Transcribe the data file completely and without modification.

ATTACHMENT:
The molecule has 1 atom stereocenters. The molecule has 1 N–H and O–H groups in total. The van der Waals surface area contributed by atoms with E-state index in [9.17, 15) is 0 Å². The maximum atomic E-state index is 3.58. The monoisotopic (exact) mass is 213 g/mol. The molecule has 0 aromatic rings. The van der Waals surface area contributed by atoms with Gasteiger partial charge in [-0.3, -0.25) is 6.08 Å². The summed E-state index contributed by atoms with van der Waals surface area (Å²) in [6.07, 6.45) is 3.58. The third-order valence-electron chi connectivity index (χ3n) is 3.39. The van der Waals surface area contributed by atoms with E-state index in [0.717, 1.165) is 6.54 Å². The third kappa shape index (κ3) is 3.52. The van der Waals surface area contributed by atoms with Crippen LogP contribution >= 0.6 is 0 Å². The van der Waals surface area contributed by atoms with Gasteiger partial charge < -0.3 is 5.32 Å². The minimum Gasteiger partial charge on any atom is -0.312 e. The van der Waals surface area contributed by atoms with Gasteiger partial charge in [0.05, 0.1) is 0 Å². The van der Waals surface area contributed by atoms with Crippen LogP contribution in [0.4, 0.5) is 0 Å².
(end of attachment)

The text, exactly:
The molecule has 1 atom stereocenters. The molecule has 1 N–H and O–H groups in total. The van der Waals surface area contributed by atoms with E-state index in [9.17, 15) is 0 Å². The maximum atomic E-state index is 3.58. The monoisotopic (exact) mass is 213 g/mol. The molecule has 0 aromatic rings. The van der Waals surface area contributed by atoms with Gasteiger partial charge in [-0.3, -0.25) is 6.08 Å². The summed E-state index contributed by atoms with van der Waals surface area (Å²) in [6.07, 6.45) is 3.58. The third-order valence-electron chi connectivity index (χ3n) is 3.39. The van der Waals surface area contributed by atoms with E-state index in [0.717, 1.165) is 6.54 Å². The third kappa shape index (κ3) is 3.52. The van der Waals surface area contributed by atoms with Crippen LogP contribution >= 0.6 is 0 Å². The van der Waals surface area contributed by atoms with Gasteiger partial charge < -0.3 is 5.32 Å². The minimum Gasteiger partial charge on any atom is -0.312 e. The van der Waals surface area contributed by atoms with Gasteiger partial charge in [0.05, 0.1) is 0 Å². The van der Waals surface area contributed by atoms with Crippen LogP contribution in [0.4, 0.5) is 0 Å².